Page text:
BWW Reviews: The Imaginary Theatre Company's Cute Production of CHANTICLEER!

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BWW_Reviews_The_Imaginary_Theatre_Companys_Cute_Production_of_CHANTICLEER_20010101

The basic story of Chanticleer can supposedly be traced back to Chaucer's The Canterbury Tales, and a particular story titled "The Nun's Priest's Tale", but you'd be hard pressed to find any resemblance between that work and most adaptations which focus instead on the conflict between a sly fox and an vain rooster. Hollywood even took a stab at the material with the 1991 animated film Rock- A-Doodle, an adaptation of the comedic play Chantecler by Edmond Rostand, which featured Glen Campbell's voice in the lead role. Playwright and composer Brian Hohlfeld has come up with his own spin on the idea with Chanticleer!, a country flavored musical version that's perfectly suited for young people. The Imaginary Theatre Company has assembled a cute and funny production of this charming classic, and happily I was able to catch a performance this past weekend (March 19, 2011) with my wife and son in tow.

Chanticleer the rooster is so full of himself that he thinks the sun rises because of his regular morning crows. His job is to guard the hen house from any unwelcome visitors, and he spends his time training a young cockerel named Scooter in the fine art of swordplay so that he'll be able to take over some day. And one day the goofy owners of the homestead, Fern and Phil, who bear a striking resemblance to either Raggedy Ann and Andy or the Farkel family from Laugh-In, tell Chanticleer that they are going on a trip and need him to watch over The Farm while they're away. Naturally, a crafty fox has been watching all of this play out, and he seizes on the opportunity to undermine Chanticleer's confidence so that he can make a meal out of his charges. His plan works, and Chanticleer leaves The Farm with his head hung low once he sees the sun rise without the benefit of his crow. But, the chickens are able to keep the fox at bay while Scooter tracks him down, and together they square off against the fox in a spirited sword fight.

Lakeetha Blakeney does fine work as Chanticleer, maintaining an air of haughty arrogance until the rooster's confidence is shattered. Jordan Reinwald is also sharp as the fox, outwitting his opponents for the moment, before succumbing to defeat when the tables are eventually turned. Reinwald also appears as a pig who serves up glasses of lemonade to Chanticleer while he's drowning his sorrows. Christian Vieira has fun as the rooster-in-training, Scooter, and doubles up as farmer Phil. Ann Ashby is very good as the fussy hen, Henrietta, who manages to delay the fox's advances with her clever suggestions (Ashby also pulls double duty as farmer Fern).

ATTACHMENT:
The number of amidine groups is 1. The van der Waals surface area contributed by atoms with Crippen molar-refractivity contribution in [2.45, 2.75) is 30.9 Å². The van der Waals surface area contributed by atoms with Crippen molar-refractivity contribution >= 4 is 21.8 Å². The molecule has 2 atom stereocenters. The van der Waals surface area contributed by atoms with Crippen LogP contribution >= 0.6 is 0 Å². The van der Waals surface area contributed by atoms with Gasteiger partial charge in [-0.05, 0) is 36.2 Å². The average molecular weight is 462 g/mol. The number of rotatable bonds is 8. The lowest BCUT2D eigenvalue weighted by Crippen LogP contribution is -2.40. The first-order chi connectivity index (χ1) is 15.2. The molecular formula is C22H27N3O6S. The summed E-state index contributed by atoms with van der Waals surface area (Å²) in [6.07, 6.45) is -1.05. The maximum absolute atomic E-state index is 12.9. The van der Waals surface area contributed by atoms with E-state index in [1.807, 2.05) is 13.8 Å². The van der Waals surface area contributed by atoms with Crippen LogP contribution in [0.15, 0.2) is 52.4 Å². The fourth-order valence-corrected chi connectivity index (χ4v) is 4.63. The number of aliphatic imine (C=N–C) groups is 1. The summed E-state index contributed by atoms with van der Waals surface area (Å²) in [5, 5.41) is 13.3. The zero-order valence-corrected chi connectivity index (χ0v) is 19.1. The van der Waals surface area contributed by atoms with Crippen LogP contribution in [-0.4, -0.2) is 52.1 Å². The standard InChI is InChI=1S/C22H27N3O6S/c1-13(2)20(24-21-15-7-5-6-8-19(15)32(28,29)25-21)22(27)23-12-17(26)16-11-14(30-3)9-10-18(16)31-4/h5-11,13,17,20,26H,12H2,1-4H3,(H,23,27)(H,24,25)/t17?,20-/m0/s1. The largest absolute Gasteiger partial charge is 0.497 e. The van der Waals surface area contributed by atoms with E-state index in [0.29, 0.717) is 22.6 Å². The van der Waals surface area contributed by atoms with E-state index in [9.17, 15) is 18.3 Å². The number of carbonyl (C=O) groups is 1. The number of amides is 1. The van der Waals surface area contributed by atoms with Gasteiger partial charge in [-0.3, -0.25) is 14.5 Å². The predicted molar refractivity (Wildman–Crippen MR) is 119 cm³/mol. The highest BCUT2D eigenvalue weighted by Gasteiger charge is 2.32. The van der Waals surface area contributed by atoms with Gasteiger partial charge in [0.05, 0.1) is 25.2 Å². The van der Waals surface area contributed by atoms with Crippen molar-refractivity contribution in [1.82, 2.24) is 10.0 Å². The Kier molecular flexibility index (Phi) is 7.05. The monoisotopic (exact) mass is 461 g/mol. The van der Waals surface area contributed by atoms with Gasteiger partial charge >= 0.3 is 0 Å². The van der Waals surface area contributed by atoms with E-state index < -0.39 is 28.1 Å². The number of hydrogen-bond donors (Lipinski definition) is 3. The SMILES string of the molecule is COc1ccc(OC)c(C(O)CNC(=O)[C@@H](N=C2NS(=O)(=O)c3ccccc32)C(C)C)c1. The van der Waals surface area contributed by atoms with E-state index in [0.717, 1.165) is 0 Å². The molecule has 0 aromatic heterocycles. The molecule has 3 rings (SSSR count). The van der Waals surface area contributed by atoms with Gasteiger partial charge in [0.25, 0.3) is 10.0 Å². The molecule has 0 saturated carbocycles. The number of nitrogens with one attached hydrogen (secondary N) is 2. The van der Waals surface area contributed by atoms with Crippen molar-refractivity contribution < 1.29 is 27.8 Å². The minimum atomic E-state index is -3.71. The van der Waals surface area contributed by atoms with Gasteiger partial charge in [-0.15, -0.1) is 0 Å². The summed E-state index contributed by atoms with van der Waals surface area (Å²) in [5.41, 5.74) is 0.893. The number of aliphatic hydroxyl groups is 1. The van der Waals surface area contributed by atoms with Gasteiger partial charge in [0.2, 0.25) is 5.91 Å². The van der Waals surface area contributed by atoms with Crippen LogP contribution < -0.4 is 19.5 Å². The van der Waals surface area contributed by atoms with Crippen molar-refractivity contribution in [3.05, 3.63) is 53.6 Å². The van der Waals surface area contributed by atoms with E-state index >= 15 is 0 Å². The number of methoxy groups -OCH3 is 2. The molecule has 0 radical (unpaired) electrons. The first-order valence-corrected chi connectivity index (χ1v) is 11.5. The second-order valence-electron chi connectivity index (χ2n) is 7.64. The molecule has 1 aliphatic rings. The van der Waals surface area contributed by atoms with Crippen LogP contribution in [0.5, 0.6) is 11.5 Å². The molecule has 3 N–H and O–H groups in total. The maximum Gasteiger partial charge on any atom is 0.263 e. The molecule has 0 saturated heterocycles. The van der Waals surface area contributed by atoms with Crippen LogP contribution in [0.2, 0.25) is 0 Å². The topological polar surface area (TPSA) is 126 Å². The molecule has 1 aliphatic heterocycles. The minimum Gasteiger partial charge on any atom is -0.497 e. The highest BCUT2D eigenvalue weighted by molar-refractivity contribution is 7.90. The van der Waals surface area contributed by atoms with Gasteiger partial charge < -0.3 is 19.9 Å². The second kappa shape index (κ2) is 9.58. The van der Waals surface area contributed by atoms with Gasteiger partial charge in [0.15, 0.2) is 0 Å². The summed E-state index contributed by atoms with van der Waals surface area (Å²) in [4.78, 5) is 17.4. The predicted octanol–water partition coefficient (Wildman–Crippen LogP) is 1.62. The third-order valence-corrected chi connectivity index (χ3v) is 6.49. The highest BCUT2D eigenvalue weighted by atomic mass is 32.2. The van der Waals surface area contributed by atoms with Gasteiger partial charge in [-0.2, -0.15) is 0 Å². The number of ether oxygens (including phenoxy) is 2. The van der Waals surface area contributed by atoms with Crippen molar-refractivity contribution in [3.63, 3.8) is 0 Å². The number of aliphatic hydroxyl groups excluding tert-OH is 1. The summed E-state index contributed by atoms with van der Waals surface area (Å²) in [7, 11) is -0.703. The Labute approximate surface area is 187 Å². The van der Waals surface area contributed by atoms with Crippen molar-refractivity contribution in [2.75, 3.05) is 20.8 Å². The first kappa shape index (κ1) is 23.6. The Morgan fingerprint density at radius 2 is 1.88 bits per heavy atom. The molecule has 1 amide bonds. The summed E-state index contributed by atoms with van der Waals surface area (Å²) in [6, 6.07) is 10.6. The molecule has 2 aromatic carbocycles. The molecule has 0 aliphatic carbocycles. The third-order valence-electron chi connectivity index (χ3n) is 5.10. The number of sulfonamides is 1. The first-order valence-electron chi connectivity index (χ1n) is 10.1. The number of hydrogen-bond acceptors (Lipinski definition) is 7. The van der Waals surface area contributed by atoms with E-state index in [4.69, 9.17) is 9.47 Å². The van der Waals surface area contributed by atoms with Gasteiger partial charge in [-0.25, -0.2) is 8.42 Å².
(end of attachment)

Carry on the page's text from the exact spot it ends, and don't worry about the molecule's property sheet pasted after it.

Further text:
Kat Singleton's playful direction keeps the action chugging along at a good pace, and there's enough action and song in the script to keep the wee ones captivated for the duration (about 45-50 minutes). Scott Loebl's scenic design maintains the rural atmosphere required with painted backdrops that have a quilt-like look and texture to them. Dorothy Marshall Englis provides the costuming, which clearly delineates each character, human or otherwise. Musical director NeAl Richardson does his usual splendid work, and Brian Peters choreographs the lively sword fights, which my son found especially interesting.

The Imaginary Theatre Company continues their season with Trail of Tears at the Missouri History Museum March 25 - April 3, 2011.

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Chris Gibson Chris has been active in the local theatre scene for over 30 years. In addition to his acting work, he's also contributed as a director, writer and composer. Though, initially a film buff, he grew tired of the sanitized, PG-13 rated blockbusters that were being continually shoved down his throat by the studios. An opportunity to review theatre in St. Louis has grown exponentially with the sudden explosion of venues and talent in the region. He now finds himself obsessed with witnessing those precious, electric moments that can only happen live, on stage.


 
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